The first students of the Natrona County School District's new school buildings finished their 2016-17 academic year in June. Teachers and staff already are preparing to welcome more than 700 students when they return from summer break.
Set within a 38-acre educational campus in Casper, Wyoming, Roosevelt High School and the new Pathways Innovation Center (PIC) share 126,000 square feet of learning space. Designed by Cuningham Group, with local partner MOA Architecture, the facilities emphasize daylighting, openness, transparency and collaboration.
Exemplifying these objectives with a translucent façade, Exterior Technologies Inc. (EXTECH) supplied Overhead Door Company of Casper Inc., with more than 3,000 square-feet of its LIGHTWALL 3440 interlocking polycarbonate translucent wall system. Along with its standard wall system, EXTECH created a dual wall system to provide high thermal performance, plus customized vertical sunscreens for aesthetic accents and light diffusion.
As this was the first time using EXTECH's systems, Overhead Door's Randy Thoroughman notes, "It was pretty easy to install and went in as expected. The project went well and as planned." Working closely with the architects, installation of EXTECH's systems and the project's overall construction was completed on schedule. Completed on budget, the PIC and Roosevelt High School building project is estimated at a total cost of $45 million.
Beyond the need for new and updated school buildings, the School District's overall goal was to provide an environment that allows for the advanced technology necessary to "prepare children for success in a world we cannot yet imagine," says Scott Krenner, the project's design lead and senior associate at Cuningham Group. "Rather than follow a traditional vocational approach, this high school presents new pathways to success; a way to shine that may not be found in standardized tests. Here, their inventive thinking and new skills are much more visible."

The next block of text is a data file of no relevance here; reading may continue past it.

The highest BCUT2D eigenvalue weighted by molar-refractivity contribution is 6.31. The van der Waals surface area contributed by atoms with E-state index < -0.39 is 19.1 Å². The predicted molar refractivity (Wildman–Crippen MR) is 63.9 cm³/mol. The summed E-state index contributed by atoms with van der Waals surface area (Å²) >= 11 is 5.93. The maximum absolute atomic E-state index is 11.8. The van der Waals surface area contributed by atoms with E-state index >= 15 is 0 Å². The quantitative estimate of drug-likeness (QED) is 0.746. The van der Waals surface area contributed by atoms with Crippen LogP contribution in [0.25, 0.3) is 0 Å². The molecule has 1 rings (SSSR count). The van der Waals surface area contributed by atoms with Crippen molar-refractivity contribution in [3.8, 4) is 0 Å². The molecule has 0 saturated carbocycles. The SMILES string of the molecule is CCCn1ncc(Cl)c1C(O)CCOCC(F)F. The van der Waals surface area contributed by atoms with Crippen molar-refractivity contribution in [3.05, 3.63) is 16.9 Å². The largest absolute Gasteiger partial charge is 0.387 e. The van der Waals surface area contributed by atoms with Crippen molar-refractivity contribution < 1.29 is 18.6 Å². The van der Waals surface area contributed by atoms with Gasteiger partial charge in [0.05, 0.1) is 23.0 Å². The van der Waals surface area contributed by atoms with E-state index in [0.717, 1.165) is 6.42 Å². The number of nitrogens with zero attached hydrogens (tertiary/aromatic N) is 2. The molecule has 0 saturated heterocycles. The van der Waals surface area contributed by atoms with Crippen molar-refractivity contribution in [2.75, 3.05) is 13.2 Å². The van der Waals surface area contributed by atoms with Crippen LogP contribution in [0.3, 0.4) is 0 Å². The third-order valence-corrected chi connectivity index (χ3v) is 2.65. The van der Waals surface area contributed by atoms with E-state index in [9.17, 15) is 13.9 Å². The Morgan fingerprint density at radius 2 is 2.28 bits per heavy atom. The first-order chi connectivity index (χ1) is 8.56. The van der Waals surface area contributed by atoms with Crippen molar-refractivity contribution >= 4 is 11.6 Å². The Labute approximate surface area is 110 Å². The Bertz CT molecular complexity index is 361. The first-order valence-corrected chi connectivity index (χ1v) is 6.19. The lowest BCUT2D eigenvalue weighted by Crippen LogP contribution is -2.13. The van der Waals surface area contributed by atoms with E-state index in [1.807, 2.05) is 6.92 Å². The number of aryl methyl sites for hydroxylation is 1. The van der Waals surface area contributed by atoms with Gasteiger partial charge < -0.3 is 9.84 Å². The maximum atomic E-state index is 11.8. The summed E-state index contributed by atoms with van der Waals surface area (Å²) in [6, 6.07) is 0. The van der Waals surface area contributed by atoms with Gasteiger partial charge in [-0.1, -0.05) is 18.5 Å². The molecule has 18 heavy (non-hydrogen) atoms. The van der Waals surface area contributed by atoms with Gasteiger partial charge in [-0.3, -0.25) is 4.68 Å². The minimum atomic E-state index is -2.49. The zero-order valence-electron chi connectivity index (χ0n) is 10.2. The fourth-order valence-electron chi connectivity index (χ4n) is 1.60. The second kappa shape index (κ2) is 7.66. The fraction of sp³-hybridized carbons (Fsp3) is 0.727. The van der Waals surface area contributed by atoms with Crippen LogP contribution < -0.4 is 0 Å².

Pathways Innovation Center
Up to 500 students arrive each day at PIC from three area schools, including the adjacent Roosevelt High School. "Early on, the school district realized it wanted to increase engagement with the kids in a different way, not just add more classrooms," explains Krenner.
He continues, "Many of PIC's students are looking at a future beyond high school that won't necessarily include a four-year degree. They were not getting what they needed from their education with typical lecture formats. This is a place where they can learn by doing and by creating. The district worked with local industry leaders to ensure PIC teaches the skills and tools that the trades are using right now."
Defining PIC's interactive style also influenced its structure. Krenner adds, "It's not a typical brick building. It has a different look and format, too. There wasn't a model for us to follow, so we looked outside the educational system to find our 'ah-ha' moment." The architects discovered their inspiration in private sector facilities, such as Boeing in Washington State, where engineering and design teams work under one roof.
Similarly, "Fabrication Hall" is positioned at the core of PIC's 83,835-square-foot building where a traditional school design may place the lunchroom or commons area. All of PIC's academies share the Hall and are intended to foster inspired thinking and hands-on learning. They include: The Academy of Architecture, Construction, Manufacturing and Engineering (ACME); The Academy of Business, Agriculture and Natural Resources (BANR); The Academy of Creative Arts, Communication and Design (CACD); and The Academy of Health Sciences and Human Services (HSHS).
Fabrication Hall offers a 5,000-square-foot, two-story common space surrounded by cutting-edge laboratories and state-of-the-art equipment. The 30-foot-high exterior wall facing north incorporates EXTECH's systems, selected for their contribution to daylighting and energy-efficiency. "It gets cold in the winter," reminds Krenner. "We wanted a material that performed better than glass. With EXTECH's systems, we saw three times the best thermal performance that insulating glass could provide." EXTECH's LIGHTWALL 3440 dual wall system is composed of polycarbonate panels that provide insulating values up to R8.2.
On the west elevation, the wall cantilevers, which Krenner compares to "reaching out to the community." In contrast to schools that historically delegated industrial and engineering classes to windowless lower levels, he emphasizes, "how important transparency is within, as well as without in connecting with each other and connecting with the community. This is not some dark basement. The students enjoy great views and access to light."